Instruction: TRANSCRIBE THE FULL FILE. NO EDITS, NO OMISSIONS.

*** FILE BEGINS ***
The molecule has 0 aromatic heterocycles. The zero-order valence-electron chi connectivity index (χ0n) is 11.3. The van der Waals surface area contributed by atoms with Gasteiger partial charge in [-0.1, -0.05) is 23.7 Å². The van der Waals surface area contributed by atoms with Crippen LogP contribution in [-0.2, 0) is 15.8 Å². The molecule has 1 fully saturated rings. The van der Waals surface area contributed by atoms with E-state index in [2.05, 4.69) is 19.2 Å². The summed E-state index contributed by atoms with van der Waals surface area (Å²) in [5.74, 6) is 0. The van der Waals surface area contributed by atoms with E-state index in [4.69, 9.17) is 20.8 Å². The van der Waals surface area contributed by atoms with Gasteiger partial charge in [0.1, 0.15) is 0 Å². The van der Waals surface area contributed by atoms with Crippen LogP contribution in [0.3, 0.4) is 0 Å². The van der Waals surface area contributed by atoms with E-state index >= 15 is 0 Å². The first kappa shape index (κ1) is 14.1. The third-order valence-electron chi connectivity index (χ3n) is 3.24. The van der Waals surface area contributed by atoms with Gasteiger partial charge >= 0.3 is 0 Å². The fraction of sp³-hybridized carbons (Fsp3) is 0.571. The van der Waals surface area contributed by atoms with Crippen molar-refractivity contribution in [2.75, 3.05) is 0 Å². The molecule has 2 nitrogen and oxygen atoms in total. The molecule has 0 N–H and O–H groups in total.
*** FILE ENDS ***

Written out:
The molecule has 0 aromatic heterocycles. The zero-order valence-electron chi connectivity index (χ0n) is 11.3. The van der Waals surface area contributed by atoms with Gasteiger partial charge in [-0.1, -0.05) is 23.7 Å². The van der Waals surface area contributed by atoms with Crippen LogP contribution in [-0.2, 0) is 15.8 Å². The molecule has 1 fully saturated rings. The van der Waals surface area contributed by atoms with E-state index in [2.05, 4.69) is 19.2 Å². The summed E-state index contributed by atoms with van der Waals surface area (Å²) in [5.74, 6) is 0. The van der Waals surface area contributed by atoms with E-state index in [4.69, 9.17) is 20.8 Å². The van der Waals surface area contributed by atoms with Gasteiger partial charge in [0.1, 0.15) is 0 Å². The van der Waals surface area contributed by atoms with Crippen LogP contribution in [0.3, 0.4) is 0 Å². The van der Waals surface area contributed by atoms with E-state index >= 15 is 0 Å². The first kappa shape index (κ1) is 14.1. The third-order valence-electron chi connectivity index (χ3n) is 3.24. The van der Waals surface area contributed by atoms with Gasteiger partial charge >= 0.3 is 0 Å². The fraction of sp³-hybridized carbons (Fsp3) is 0.571. The van der Waals surface area contributed by atoms with Crippen molar-refractivity contribution in [2.75, 3.05) is 0 Å². The molecule has 2 nitrogen and oxygen atoms in total. The molecule has 0 N–H and O–H groups in total.